- Saturday, 08 February 2014 15:35
The boom that never was
While developments in the oil industry breed pessimism about the country’s economic prospects, instability remains a constant in the country’s political sphere. Prime minister Patrice Trovoada’s minority government collapsed after a vote of no confidence in November 2012 and Gabriel Costa took over in December. The new government lacks time and money to make its mark before legislative and local elections planned for 2014.
- Saturday, 08 February 2014 15:02
Sassou Nguesso targets 2016
As Congo enters 2014, the outlook for the country has an air of déjà vu familiarity: brushing aside opposition complaints, President Denis Sassou Nguesso is laying the groundwork for a further term of office. Against encouraging developments in the oil sector, Sassou Nguesso and his Parti Congolais du Travail (PCT) mostly ignore viewpoints that they do not share. In September, senators rejected the public prosecutor’s call for PCT senator André Ikongo-Logan to be deprived of his parliamentary immunity so that he could be brought before a court on corruption charges.
- Friday, 07 February 2014 17:59
The politics of changing mentalities
President Ali Ben Bongo Ondimba celebrated four years in office in October 2013. Ahead of the next national elections in 2016 he said that voters should judge him on his results and that his government is still battling the corrupt and inefficient mentalities left by his father’s 42-year rule. While political debates remain sterile, the oil industry awaits new legislation and a new bidding round, and companies are developing several new mining and agricultural projects.
- Friday, 07 February 2014 17:03
Oiling the merry-go-round
Oil accounts for about 75% of the country’s gross domestic product, and as such the economy experiences frequent ups and downs due to changes in production and market prices. In the early 2000s, Equatorial Guinea became sub-Saharan Africa’s third-largest oil producer, enabling the government to develop infrastructure rapidly. Oil also facilitates the longevity of the regime of President Teodoro Obiang Nguema Mbasogo, who is not set to face another election until 2016.
- Friday, 07 February 2014 15:52
Will he stay or will he go?
One of the government’s principal challenges in the year ahead is the stabilisation of the political landscape. President Joseph Kabila failed in his late-2013 attempts to create a consensus about a proposed constitutional change that would allow him to run for another term. The defeat of the Mouvement du 23 Mars (M23) rebels in the east in late 2013 was a major victory for the Congolese government and the United Nations (UN) forces.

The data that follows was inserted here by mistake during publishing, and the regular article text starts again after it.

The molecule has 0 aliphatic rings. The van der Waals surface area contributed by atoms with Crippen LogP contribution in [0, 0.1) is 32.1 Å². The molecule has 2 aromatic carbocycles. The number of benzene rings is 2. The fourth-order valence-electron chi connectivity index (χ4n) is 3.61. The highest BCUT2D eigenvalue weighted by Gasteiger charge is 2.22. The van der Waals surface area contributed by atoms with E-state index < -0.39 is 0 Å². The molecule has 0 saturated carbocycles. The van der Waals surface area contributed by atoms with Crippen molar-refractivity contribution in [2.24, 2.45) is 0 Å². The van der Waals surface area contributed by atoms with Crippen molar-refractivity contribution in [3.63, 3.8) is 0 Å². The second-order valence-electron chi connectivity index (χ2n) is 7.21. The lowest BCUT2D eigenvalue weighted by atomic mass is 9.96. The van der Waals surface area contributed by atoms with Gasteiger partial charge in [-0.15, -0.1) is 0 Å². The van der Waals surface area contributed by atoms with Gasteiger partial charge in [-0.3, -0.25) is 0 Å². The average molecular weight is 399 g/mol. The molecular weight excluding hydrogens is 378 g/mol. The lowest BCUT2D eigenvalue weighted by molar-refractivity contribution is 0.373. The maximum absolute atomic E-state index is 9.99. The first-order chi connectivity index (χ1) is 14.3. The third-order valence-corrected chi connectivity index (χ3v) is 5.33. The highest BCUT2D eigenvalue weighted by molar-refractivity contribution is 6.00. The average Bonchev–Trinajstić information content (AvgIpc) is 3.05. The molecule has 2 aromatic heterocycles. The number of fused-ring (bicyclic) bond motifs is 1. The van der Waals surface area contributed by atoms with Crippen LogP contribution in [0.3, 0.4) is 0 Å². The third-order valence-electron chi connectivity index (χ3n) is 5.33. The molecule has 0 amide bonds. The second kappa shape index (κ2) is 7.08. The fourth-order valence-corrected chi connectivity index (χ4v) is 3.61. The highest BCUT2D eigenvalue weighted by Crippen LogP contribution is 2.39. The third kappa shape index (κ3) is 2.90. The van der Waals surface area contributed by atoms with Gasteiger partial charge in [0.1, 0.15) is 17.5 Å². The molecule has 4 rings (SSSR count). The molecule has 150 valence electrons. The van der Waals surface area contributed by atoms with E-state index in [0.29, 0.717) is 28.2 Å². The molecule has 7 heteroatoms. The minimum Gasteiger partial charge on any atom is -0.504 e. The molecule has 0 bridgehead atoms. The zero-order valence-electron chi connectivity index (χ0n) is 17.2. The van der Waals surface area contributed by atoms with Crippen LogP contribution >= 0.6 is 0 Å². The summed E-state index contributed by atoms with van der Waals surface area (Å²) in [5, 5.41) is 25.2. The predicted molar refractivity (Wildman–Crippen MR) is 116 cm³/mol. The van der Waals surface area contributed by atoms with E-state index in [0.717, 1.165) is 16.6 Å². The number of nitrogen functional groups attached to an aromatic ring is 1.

- Friday, 07 February 2014 14:08
Déby’s game to play
The political class is preparing for the country’s first departmental and senatorial elections in 2014, ahead of legislative elections in 2015 and a presidential election in May 2016. Discussions about the electoral commission and other electoral matters will take up a good part of the year as President Idriss Déby Itno and his Mouvement Patriotique du Salut maintain control of the country’s political and military power centres.
- Friday, 07 February 2014 12:56
After the année terrible
The year 2013 brought political upheaval and economic destruction to the Central African Republic (CAR), so 2014 is set to be a year of reconstruction, if the international community brings its support and aid. The Seleka rebel coalition overthrew President François Bozizé in March, and the situation deteriorated into a state of low-level conflict throughout the country despite the presence of peacekeepers from France and several Central African countries. The state’s authority and the private sector’s economic production have both become weakened to the point of barely existing.
- Friday, 07 February 2014 12:18
Still a country for old men
Going into 2014, not much had changed to weaken President Paul Biya’s hold over Cameroon’s politics. The government created a senate based on the 1996 constitution and held legislative elections that the ruling Rassemblement Démocratique du Peuple Camerounais (RDPC) won easily. The government has pinned its hopes on new infrastructure, mining and oil projects to boost the economy and create jobs, but rights campaigners worry about its treatment of homosexuals and the press.
- Friday, 12 November 2010 00:00
The opacity of oil
A tenuous reconciliation with Khartoum means N’Djamena has less to fear from rebels in eastern Chad but President Déby has gained leverage from the threat posed by Al-Qaeda.